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Indirect Fluorescent Antibody Test

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The principle of immunofluorescence cytochemical method is to label the known antigen or antibody with fluorescein according to the law of antigen-antibody reaction to make fluorescent antigen or antibody, and then use it as a probe to detect the corresponding substances in tissues or cells. The specific types of methods include direct method, indirect method, sandwich method and complement method. Under a fluorescence microscope, the source, nature and location of the detected substance can be determined according to the fluorescence emitted by the complex formed.
Indirect Fluorescent Antibody is to use a specific antibody to react with the corresponding antigen in the specimen, and then use a fluorescein-labeled secondary antibody (anti-antibody) to bind to the primary antibody in the antigen-antibody complex, and observe the specificity under a fluorescence microscope after washing. Fluorescence to detect unknown antigens or antibodies. Compared with the direct method, the sensitivity of this method is increased by 5-10 times, and one fluorescent secondary antibody can detect a variety of antigen-antibody systems, but the disadvantage is that it is easy to generate non-specific fluorescence.

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If you have a primary antibody (fluorescein-labeled) against the antigen to be tested, and your antigen to be tested is also abundantly expressed, it is not a bad idea to do the direct method. However, if you do not have the above two conditions, it is recommended that you do the Indirect Fluorescent Antibody (IFA) Test. For example, cytoskeletal proteins can be detected by direct immunofluorescence method; if the protein expression abundance is relatively low, direct method detection is more difficult, and fluorescence-labeled secondary antibodies need to be used for signal amplification to detect.
IFA  is an assay which uses fluorescent microscopy to detect antibodies to specific antigenic material. This test is often used to confirm positive results obtained by ELISA(Enzyme Linked Immunosorbent Assay) or MFIA(Multiplexed Flurometric ImmunoAssay).It is typically used as a confirmation test as the location of antibody-antigen reactions can be visualized within an infectef cell.

Advantages and Disadvantage of Indirect Fluorescent Antibody (IFA) Test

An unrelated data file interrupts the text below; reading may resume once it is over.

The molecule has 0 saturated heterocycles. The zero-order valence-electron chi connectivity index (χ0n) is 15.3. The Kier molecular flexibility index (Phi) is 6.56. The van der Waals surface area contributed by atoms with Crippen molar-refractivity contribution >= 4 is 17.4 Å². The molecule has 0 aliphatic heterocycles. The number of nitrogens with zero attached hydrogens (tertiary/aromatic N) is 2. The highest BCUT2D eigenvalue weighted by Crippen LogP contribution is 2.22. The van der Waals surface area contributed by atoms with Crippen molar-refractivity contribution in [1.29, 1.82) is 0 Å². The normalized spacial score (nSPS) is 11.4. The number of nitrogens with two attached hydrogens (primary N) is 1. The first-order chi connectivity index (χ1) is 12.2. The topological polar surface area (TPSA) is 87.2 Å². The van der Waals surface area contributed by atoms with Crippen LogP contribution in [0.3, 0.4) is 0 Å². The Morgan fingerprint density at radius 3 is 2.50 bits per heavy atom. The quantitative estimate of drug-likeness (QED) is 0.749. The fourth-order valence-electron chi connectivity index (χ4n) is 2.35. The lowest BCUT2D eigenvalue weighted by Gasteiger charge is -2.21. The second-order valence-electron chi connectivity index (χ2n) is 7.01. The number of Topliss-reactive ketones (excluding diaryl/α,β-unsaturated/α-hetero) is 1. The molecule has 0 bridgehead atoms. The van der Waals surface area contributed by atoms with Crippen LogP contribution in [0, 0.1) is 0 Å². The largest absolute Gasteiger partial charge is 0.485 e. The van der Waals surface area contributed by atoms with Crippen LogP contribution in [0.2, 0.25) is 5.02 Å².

Inexpensive to perform
         The morphology and location of fluorescence can be evaluated to differentiate from non-specific reactions


         Fluorescent microscope is required.
         Due to efficiency limitations, IFA is not primary serological screening tool.
        Interpretation is subjective.
         Results are not quantiative.
         Limited to one antigen per slide.
         Nonspecific fluorescence is common and intensity of fluorescence is common and intensity of fluorescence is variable.
         As with all serological tests, IFA does not detect the infectious organism.  IFA only provides a historical indication of infection (antibodies).
        As they do not produce antibodies, IFA is not suitable for use with immunodeficient animals.

What is the Difference Between Direct and Indirect Fluorescent Antibody (IFA) Test

Using conjugated secondary antibodies to detect primary antibodies adds additional steps. Secondary antibodies are relatively inexpensive compared to primary antibodies. Using the same conjugated secondary antibody to detect different primary antibodies provides further cost savings. In indirect methods, appropriate secondary antibodies must be selected, adding complexity. This is especially true in multicolor experiments that require the use of multiple secondary antibodies, each targeting a different species and conjugated to a different dye. The availability of different conjugated secondary antibodies greatly increases flexibility. Multiple secondary antibodies combined with the primary antibody can amplify the signal. Secondary antibodies may cross-react with organisms that are not the target. Use of a pre-adsorbed secondary antibody prevents cross-reactivity. In the indirect method, samples containing endogenous immunoglobulins may show high background.

The Basic Principle of Indirect Antibody Test

The staining procedure is divided into two steps. In the first step, an unknown unlabeled antibody (specimen to be tested) is added to a known antigen sample, incubated at 37°C for 30 min in a wet box to fully bind the antigen and antibody, and then washed to remove the unlabeled antigen. bound antibody.

In the second step, fluorescently labeled antiglobulin antibodies or anti-IgG and IgM antibodies are added. If an antigen-antibody reaction occurs in the first step, the labeled antiglobulin antibody will further bind to the antigen-bound antibody, so that the unknown antibody can be identified.

Related Articles:

Fluorescent Antibody Technique (Direct, Indirect)

Fluorescent Antibody Technique

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